Smokers 'are more likely to suffer from brain bleed'

Study participants who smoked were more likely to have suffered an SAH than non-smokers, scientists found. The more people smoked, the more at risk they were.

Smoking
Smokers are more likely to suffer from SAH, say scientists Credit: PA/PA Wire

After adjusting for other factors such as salt intake, weight and family history of diabetes, smokers were on average 2.84 times more likely to have a brain haemorrhage as non-smokers.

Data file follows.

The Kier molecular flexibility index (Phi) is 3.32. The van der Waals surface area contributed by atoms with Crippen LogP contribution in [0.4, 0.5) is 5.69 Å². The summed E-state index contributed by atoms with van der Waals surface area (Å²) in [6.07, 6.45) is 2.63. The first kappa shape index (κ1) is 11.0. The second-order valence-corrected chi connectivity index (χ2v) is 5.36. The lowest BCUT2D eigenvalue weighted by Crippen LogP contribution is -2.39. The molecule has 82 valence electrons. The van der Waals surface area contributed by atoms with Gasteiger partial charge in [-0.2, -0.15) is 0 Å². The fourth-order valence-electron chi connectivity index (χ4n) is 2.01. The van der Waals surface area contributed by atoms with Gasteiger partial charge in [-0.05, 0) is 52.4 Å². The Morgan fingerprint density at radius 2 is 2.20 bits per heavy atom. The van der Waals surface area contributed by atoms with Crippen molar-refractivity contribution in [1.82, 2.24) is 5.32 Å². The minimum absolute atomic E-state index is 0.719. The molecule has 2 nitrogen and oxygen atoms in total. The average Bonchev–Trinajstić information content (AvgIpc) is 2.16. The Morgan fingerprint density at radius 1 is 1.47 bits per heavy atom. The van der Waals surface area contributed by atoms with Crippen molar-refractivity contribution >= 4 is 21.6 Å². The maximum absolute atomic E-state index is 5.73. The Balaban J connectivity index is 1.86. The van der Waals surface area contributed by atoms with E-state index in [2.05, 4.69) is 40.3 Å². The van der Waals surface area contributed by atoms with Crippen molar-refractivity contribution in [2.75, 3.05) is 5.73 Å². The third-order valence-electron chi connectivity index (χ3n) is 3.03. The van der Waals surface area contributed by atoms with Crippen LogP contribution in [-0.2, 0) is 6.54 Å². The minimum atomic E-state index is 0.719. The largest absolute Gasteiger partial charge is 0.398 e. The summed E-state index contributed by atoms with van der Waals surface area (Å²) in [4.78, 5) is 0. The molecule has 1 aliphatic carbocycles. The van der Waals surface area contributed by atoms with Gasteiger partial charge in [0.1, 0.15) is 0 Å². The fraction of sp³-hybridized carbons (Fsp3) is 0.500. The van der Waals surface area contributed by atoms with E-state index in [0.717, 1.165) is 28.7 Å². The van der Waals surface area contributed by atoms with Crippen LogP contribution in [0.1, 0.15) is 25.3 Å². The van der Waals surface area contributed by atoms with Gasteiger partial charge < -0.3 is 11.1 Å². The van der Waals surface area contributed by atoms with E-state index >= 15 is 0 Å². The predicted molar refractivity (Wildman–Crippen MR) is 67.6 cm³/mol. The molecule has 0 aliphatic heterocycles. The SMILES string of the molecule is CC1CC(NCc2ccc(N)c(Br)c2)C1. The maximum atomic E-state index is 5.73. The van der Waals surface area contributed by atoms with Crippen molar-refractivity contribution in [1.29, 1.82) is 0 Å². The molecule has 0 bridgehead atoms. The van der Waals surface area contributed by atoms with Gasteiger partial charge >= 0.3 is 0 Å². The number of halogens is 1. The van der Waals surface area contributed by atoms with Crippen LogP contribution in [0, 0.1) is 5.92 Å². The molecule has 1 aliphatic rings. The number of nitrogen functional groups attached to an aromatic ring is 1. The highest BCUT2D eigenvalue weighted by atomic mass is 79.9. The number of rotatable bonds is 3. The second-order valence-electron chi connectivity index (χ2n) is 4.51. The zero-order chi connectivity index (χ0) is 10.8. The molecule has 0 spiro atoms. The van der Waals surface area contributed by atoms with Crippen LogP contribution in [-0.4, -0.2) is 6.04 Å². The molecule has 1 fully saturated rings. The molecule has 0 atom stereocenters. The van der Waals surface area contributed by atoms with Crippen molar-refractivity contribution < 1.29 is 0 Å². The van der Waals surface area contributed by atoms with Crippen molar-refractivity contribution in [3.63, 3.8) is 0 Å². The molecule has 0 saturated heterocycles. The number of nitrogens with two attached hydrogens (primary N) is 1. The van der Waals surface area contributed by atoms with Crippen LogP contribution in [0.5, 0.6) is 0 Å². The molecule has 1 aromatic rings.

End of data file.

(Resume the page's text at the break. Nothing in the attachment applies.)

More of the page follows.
Giving up tobacco for at least five years dramatically reduced the overall risk to 59%.

But people with a history of heavy smoking - defined as smoking 20 or more cigarettes a day - were still 2.3 times more likely to have an SAH than those who had never smoked.

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Smokers at risk of brain bleed

Smoking more than 20 cigarettes a day almost triples the chances of suffering a potentially fatal brain haemorrhage, research has shown.